In May, the required household income to purchase a median-priced home was a whopping $119,700, after accounting for the cost of tax and insurance, according to data from Realtor.com.

Indeed, the national median income needed to afford a home has risen nearly 50% since 2020, according to the National Fair Housing Alliance.

And only 3 in 10 veterans know they can qualify for a loan without a down payment. fizkes – stock.adobe.com

How can underserved homebuyers facing these affordability headwinds get ahead?

By turning to the many federal and local programs that aim to help—and this is where a buyer’s agent can guide people toward the right resources.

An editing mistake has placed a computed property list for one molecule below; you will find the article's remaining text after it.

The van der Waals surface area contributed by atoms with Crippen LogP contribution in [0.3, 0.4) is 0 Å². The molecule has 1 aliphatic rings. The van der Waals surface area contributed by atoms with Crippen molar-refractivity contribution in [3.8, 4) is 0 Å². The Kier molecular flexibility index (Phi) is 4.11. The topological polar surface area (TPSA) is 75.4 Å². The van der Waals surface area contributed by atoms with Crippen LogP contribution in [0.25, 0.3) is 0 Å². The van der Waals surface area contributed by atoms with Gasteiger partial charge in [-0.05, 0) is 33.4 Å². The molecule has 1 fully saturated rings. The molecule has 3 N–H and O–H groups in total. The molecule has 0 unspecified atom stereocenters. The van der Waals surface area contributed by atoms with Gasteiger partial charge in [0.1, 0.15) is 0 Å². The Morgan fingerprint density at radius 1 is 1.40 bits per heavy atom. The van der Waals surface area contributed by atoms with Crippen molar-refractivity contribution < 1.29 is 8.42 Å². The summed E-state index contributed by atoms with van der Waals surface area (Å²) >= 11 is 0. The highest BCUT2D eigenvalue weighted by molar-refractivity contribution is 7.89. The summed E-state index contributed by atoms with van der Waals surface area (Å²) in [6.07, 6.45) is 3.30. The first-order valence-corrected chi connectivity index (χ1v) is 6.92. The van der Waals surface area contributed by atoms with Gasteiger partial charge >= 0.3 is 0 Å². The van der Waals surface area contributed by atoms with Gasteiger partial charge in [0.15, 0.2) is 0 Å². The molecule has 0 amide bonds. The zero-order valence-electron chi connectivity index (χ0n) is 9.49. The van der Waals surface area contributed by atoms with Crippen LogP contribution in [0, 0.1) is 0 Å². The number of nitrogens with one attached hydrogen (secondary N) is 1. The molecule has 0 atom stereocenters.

“A buyer’s agent is instrumental in helping by sharing information,” explains Bridges.

“Real estate and programs change constantly. One that is available today may not be there tomorrow. In addition, many have a short window and early deadlines to be considered. Assistance, support, teaching, and training clients is a must.”

Here’s how else buyer’s agents can help remove barriers to homeownership.

“With high home prices and mortgage rates, the housing market is a challenging place for many buyers right now,” says Danielle Hale. jbstocks – stock.adobe.com

The challenges faced by Black homebuyers

A major issue for Black homebuyers is getting approved for financing, according to Urban.org.

During the COVID-19 pandemic homebuying boom, “compared with white and Asian borrowers, Black and Hispanic borrowers were significantly more likely to be denied home purchasing loans,” according to the organization.